Doctor-up, too. You don't say whether this is a DIY/"turkey-baster" job or not, but if so, think again about going through a medical professional. Besides the obvious medical benefits, in some (most? all?) jurisdictions, a donor's liability for future support can be diminished or eliminated by professional intervention.
posted by the christopher hundreds at 7:25 PM on September 4, 2008


I used to work for a lawyer who worked for lesbian couples in a couple such arrangements. You definitely need to talk to a lawyer and make sure your rights are specified and agreed to in a binding fashion.
posted by fructose at 7:37 PM on September 4, 2008


My dad did this for a friend of his after he separated from my mother. For most of my life I didn't know a thing about it until a few years back when the child (let's call her S) basically wanted to learn about her (our) dad. Now it's kind of like custody after a divorce. S sometimes spends time with our dad but most of the time she's with her mom. I think my dad is fortunate that S's mom hasn't hit him up for money for S, but as I understand it not everyone has such an easy time.

Anyway, S is a very interesting girl and in many ways she's quite awesome. Sarcastic as hell and, honestly, seems to have way more fun than I did at her age. I wish I wasn't so much older than her and that I had known her when she was growing up. The downside is she's messed up in a lot of ways. She cuts herself, is pretty unreliable about keeping secrets, lies fairly often, and commits petty theft. I haven't really seen her much as I moved a year ago. I think she's gotten better about a lot of her negative behaviors since I first met her, but I think there's still a lot of room for her to grow. If she makes it out of adolescence she's going to be one kick ass woman, I just know it.
posted by Green With You at 7:43 PM on September 4, 2008


I think it would be a great thing for you to do. However, do not go into it with any expectations of claiming the child as your own in any way, shape or form. The kid would be theirs to raise. If you do it with no expectations, you shouldn't have any problems.
posted by docmccoy at 8:13 PM on September 4, 2008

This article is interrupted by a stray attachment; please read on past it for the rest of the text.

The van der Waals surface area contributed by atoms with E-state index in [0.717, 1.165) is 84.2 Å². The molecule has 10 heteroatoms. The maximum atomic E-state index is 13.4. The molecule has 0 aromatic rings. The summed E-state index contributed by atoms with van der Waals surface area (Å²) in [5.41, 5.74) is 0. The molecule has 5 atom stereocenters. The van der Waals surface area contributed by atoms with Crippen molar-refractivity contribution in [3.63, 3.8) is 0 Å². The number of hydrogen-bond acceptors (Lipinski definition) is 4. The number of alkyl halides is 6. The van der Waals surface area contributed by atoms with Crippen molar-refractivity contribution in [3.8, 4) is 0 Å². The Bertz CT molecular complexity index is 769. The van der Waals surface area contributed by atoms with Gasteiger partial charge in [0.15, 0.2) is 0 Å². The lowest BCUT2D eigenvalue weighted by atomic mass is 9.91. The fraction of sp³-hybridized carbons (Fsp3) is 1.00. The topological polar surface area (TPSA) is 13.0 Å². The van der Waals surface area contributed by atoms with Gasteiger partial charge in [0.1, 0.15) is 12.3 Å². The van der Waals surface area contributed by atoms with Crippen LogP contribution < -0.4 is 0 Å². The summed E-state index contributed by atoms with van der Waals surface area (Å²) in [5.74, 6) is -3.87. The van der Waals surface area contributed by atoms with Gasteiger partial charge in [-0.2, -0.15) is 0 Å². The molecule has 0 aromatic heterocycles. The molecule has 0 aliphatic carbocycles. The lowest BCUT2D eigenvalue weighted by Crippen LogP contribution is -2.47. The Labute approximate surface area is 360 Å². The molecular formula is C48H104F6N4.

Thank you all so much for your helpful answers. I think my friend will be on tomorrow to offer his response and gratitude. You rock!
posted by Baby_Balrog at 8:21 PM on September 4, 2008


nthing lawyering up. Also, you might want to go see a psychologist. Maybe they could foresee certain problems arising from this situation. After hearing from them, you'd have a WAY better idea of whether you want to do it or not.

How involved do they want you to be? Are you just the donor, or will you be involved in the child's life? Financially?

This is a big commitment. You need to talk to a few professionals before you make a decision.

Good luck.
posted by hal_c_on at 8:28 PM on September 4, 2008


I was in a similar situation (but the proposed baby was a year or two in the future, not immediate) and asked a similar question. What struck home for me was that there are a lot of unknowns that could have serious consequences for you: what if they break up? What if they regret the decision? What if they die? None of these are happy scenarios, but they're all possible ones that you should, at the very least, consider before making a decision.

That being said, none of these are insurmountable obstacles. It seems like if you're aware of what's really involved, and what could potentially involved, then you're much more able to construct an agreement that covers everything and that both parties are happy with.

Good luck!
posted by twirlypen at 1:57 AM on September 5, 2008


Honestly its a bad bad bad bad thing to do. If they all of a sudden cant afford the baby they wil lcome back and sue you for money.


Unless your willing to support the child dont do it.
posted by majortom1981 at 5:14 AM on September 5, 2008


Just anecdotally, i had a good friend in college who was the product of such an arrangement. She had a close relationship with her donor (that's what she did call him. Not quite father daughter but lifelong and very rewarding.
posted by Soulbee at 5:55 AM on September 5, 2008


Balrog's friend here:

Dear Internet,

Thank you all for your help. I found the stories from other folks particularly helpful, and will keep all this in mind as we move forward.

Thanks!
posted by Baby_Balrog at 5:58 AM on September 5, 2008